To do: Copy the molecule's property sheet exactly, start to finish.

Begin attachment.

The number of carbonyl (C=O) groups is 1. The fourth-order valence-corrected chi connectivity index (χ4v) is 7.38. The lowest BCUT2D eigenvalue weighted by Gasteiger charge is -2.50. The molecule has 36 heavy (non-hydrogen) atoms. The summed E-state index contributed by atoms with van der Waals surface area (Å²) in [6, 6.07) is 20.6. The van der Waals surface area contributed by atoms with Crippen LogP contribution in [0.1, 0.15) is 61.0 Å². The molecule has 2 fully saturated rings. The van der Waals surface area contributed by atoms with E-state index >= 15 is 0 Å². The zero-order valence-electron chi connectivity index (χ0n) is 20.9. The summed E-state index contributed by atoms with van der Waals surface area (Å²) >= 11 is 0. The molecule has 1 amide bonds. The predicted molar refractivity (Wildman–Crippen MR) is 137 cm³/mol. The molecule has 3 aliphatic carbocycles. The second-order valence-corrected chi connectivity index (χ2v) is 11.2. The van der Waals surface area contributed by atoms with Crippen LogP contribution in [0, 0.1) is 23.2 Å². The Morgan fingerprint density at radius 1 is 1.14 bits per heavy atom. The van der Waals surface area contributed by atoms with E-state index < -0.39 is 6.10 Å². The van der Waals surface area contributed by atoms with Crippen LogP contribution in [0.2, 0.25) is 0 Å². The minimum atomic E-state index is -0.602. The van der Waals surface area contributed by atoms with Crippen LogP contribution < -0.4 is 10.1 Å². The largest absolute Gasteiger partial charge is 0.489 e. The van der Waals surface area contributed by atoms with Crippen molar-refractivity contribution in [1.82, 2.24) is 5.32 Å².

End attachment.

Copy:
The number of carbonyl (C=O) groups is 1. The fourth-order valence-corrected chi connectivity index (χ4v) is 7.38. The lowest BCUT2D eigenvalue weighted by Gasteiger charge is -2.50. The molecule has 36 heavy (non-hydrogen) atoms. The summed E-state index contributed by atoms with van der Waals surface area (Å²) in [6, 6.07) is 20.6. The van der Waals surface area contributed by atoms with Crippen LogP contribution in [0.1, 0.15) is 61.0 Å². The molecule has 2 fully saturated rings. The van der Waals surface area contributed by atoms with E-state index >= 15 is 0 Å². The zero-order valence-electron chi connectivity index (χ0n) is 20.9. The summed E-state index contributed by atoms with van der Waals surface area (Å²) >= 11 is 0. The molecule has 1 amide bonds. The predicted molar refractivity (Wildman–Crippen MR) is 137 cm³/mol. The molecule has 3 aliphatic carbocycles. The second-order valence-corrected chi connectivity index (χ2v) is 11.2. The van der Waals surface area contributed by atoms with Crippen LogP contribution in [0, 0.1) is 23.2 Å². The Morgan fingerprint density at radius 1 is 1.14 bits per heavy atom. The van der Waals surface area contributed by atoms with E-state index < -0.39 is 6.10 Å². The van der Waals surface area contributed by atoms with Crippen LogP contribution in [0.2, 0.25) is 0 Å². The minimum atomic E-state index is -0.602. The van der Waals surface area contributed by atoms with Crippen LogP contribution < -0.4 is 10.1 Å². The largest absolute Gasteiger partial charge is 0.489 e. The van der Waals surface area contributed by atoms with Crippen molar-refractivity contribution in [1.82, 2.24) is 5.32 Å².